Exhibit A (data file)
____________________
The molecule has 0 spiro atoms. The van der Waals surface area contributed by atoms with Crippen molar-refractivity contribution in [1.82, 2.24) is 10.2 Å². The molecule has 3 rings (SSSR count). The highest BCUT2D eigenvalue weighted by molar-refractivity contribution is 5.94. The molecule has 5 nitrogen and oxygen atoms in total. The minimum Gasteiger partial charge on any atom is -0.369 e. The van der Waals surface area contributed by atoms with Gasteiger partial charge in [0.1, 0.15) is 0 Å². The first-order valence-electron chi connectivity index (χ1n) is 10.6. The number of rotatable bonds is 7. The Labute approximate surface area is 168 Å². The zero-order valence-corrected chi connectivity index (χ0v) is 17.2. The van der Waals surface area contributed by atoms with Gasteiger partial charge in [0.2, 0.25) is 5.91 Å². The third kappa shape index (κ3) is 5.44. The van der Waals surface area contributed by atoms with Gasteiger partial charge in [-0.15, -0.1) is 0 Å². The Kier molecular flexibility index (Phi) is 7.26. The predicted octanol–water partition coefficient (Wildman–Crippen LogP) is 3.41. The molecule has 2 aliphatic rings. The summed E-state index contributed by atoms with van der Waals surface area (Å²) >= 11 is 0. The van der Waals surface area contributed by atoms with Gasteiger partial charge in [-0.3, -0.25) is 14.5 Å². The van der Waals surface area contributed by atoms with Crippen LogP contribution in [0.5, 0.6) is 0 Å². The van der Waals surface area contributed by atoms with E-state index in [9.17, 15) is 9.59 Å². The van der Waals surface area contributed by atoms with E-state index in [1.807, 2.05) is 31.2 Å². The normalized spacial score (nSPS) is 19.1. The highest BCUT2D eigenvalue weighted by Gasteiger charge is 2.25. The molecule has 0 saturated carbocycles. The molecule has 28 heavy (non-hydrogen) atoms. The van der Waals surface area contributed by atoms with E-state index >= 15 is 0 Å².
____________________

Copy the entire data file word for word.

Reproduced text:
The molecule has 0 spiro atoms. The van der Waals surface area contributed by atoms with Crippen molar-refractivity contribution in [1.82, 2.24) is 10.2 Å². The molecule has 3 rings (SSSR count). The highest BCUT2D eigenvalue weighted by molar-refractivity contribution is 5.94. The molecule has 5 nitrogen and oxygen atoms in total. The minimum Gasteiger partial charge on any atom is -0.369 e. The van der Waals surface area contributed by atoms with Gasteiger partial charge in [0.1, 0.15) is 0 Å². The first-order valence-electron chi connectivity index (χ1n) is 10.6. The number of rotatable bonds is 7. The Labute approximate surface area is 168 Å². The zero-order valence-corrected chi connectivity index (χ0v) is 17.2. The van der Waals surface area contributed by atoms with Gasteiger partial charge in [0.2, 0.25) is 5.91 Å². The third kappa shape index (κ3) is 5.44. The van der Waals surface area contributed by atoms with Gasteiger partial charge in [-0.15, -0.1) is 0 Å². The Kier molecular flexibility index (Phi) is 7.26. The predicted octanol–water partition coefficient (Wildman–Crippen LogP) is 3.41. The molecule has 2 aliphatic rings. The summed E-state index contributed by atoms with van der Waals surface area (Å²) >= 11 is 0. The van der Waals surface area contributed by atoms with Gasteiger partial charge in [-0.3, -0.25) is 14.5 Å². The van der Waals surface area contributed by atoms with Crippen LogP contribution in [0.5, 0.6) is 0 Å². The van der Waals surface area contributed by atoms with E-state index in [9.17, 15) is 9.59 Å². The van der Waals surface area contributed by atoms with E-state index in [1.807, 2.05) is 31.2 Å². The normalized spacial score (nSPS) is 19.1. The highest BCUT2D eigenvalue weighted by Gasteiger charge is 2.25. The molecule has 0 saturated carbocycles. The molecule has 28 heavy (non-hydrogen) atoms. The van der Waals surface area contributed by atoms with E-state index >= 15 is 0 Å².